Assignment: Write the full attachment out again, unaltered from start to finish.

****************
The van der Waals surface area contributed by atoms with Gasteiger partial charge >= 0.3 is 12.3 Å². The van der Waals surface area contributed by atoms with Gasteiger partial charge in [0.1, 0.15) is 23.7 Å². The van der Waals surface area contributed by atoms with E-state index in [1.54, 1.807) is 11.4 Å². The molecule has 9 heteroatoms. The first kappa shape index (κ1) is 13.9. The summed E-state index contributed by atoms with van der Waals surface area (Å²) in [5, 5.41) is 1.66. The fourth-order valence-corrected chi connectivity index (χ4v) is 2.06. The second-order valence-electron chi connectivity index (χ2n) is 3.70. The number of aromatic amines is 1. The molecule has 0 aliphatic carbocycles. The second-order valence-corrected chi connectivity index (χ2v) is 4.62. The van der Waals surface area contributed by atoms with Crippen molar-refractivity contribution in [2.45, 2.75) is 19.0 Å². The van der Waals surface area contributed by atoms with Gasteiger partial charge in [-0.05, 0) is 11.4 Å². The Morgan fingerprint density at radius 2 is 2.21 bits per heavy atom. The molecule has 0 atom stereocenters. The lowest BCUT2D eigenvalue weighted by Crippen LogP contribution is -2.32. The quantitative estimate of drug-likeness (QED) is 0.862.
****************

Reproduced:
The van der Waals surface area contributed by atoms with Gasteiger partial charge >= 0.3 is 12.3 Å². The van der Waals surface area contributed by atoms with Gasteiger partial charge in [0.1, 0.15) is 23.7 Å². The van der Waals surface area contributed by atoms with E-state index in [1.54, 1.807) is 11.4 Å². The molecule has 9 heteroatoms. The first kappa shape index (κ1) is 13.9. The summed E-state index contributed by atoms with van der Waals surface area (Å²) in [5, 5.41) is 1.66. The fourth-order valence-corrected chi connectivity index (χ4v) is 2.06. The second-order valence-electron chi connectivity index (χ2n) is 3.70. The number of aromatic amines is 1. The molecule has 0 aliphatic carbocycles. The second-order valence-corrected chi connectivity index (χ2v) is 4.62. The van der Waals surface area contributed by atoms with Crippen molar-refractivity contribution in [2.45, 2.75) is 19.0 Å². The van der Waals surface area contributed by atoms with Gasteiger partial charge in [-0.05, 0) is 11.4 Å². The Morgan fingerprint density at radius 2 is 2.21 bits per heavy atom. The molecule has 0 atom stereocenters. The lowest BCUT2D eigenvalue weighted by Crippen LogP contribution is -2.32. The quantitative estimate of drug-likeness (QED) is 0.862.